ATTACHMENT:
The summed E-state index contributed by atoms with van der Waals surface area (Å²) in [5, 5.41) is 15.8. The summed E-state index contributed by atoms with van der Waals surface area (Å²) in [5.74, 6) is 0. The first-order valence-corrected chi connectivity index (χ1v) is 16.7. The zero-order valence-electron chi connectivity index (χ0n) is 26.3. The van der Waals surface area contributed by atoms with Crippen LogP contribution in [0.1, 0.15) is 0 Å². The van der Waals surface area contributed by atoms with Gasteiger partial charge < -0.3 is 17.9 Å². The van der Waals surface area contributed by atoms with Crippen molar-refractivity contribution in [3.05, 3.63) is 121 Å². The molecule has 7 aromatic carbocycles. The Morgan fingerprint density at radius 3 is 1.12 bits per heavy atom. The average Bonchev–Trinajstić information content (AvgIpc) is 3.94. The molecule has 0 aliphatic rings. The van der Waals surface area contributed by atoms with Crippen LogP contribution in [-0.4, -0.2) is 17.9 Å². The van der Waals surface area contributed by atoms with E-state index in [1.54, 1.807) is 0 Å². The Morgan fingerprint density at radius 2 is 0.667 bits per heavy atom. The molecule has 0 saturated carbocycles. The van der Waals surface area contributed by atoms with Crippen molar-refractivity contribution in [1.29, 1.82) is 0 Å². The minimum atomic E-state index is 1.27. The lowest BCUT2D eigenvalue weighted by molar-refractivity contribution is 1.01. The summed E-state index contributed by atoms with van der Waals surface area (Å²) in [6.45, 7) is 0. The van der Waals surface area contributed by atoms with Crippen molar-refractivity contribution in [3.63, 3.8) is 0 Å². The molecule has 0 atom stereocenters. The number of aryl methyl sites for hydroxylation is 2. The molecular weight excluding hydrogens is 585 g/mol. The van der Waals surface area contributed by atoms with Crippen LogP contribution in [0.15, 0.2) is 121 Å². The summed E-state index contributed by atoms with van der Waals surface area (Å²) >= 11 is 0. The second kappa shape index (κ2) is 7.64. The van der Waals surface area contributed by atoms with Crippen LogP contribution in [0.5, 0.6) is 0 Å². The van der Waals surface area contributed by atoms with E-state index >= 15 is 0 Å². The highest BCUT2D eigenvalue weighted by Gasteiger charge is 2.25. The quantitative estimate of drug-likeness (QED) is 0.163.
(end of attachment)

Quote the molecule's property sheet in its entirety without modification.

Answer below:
The summed E-state index contributed by atoms with van der Waals surface area (Å²) in [5, 5.41) is 15.8. The summed E-state index contributed by atoms with van der Waals surface area (Å²) in [5.74, 6) is 0. The first-order valence-corrected chi connectivity index (χ1v) is 16.7. The zero-order valence-electron chi connectivity index (χ0n) is 26.3. The van der Waals surface area contributed by atoms with Crippen LogP contribution in [0.1, 0.15) is 0 Å². The van der Waals surface area contributed by atoms with Gasteiger partial charge < -0.3 is 17.9 Å². The van der Waals surface area contributed by atoms with Crippen molar-refractivity contribution in [3.05, 3.63) is 121 Å². The molecule has 7 aromatic carbocycles. The Morgan fingerprint density at radius 3 is 1.12 bits per heavy atom. The average Bonchev–Trinajstić information content (AvgIpc) is 3.94. The molecule has 0 aliphatic rings. The van der Waals surface area contributed by atoms with Crippen LogP contribution in [-0.4, -0.2) is 17.9 Å². The van der Waals surface area contributed by atoms with E-state index in [1.54, 1.807) is 0 Å². The Morgan fingerprint density at radius 2 is 0.667 bits per heavy atom. The molecule has 0 saturated carbocycles. The van der Waals surface area contributed by atoms with Crippen molar-refractivity contribution in [1.29, 1.82) is 0 Å². The minimum atomic E-state index is 1.27. The lowest BCUT2D eigenvalue weighted by molar-refractivity contribution is 1.01. The summed E-state index contributed by atoms with van der Waals surface area (Å²) in [6.45, 7) is 0. The van der Waals surface area contributed by atoms with Crippen molar-refractivity contribution in [3.63, 3.8) is 0 Å². The molecule has 0 atom stereocenters. The number of aryl methyl sites for hydroxylation is 2. The molecular weight excluding hydrogens is 585 g/mol. The van der Waals surface area contributed by atoms with Crippen LogP contribution in [0.15, 0.2) is 121 Å². The summed E-state index contributed by atoms with van der Waals surface area (Å²) >= 11 is 0. The second kappa shape index (κ2) is 7.64. The van der Waals surface area contributed by atoms with Crippen LogP contribution in [0.5, 0.6) is 0 Å². The van der Waals surface area contributed by atoms with E-state index >= 15 is 0 Å². The highest BCUT2D eigenvalue weighted by Gasteiger charge is 2.25. The quantitative estimate of drug-likeness (QED) is 0.163.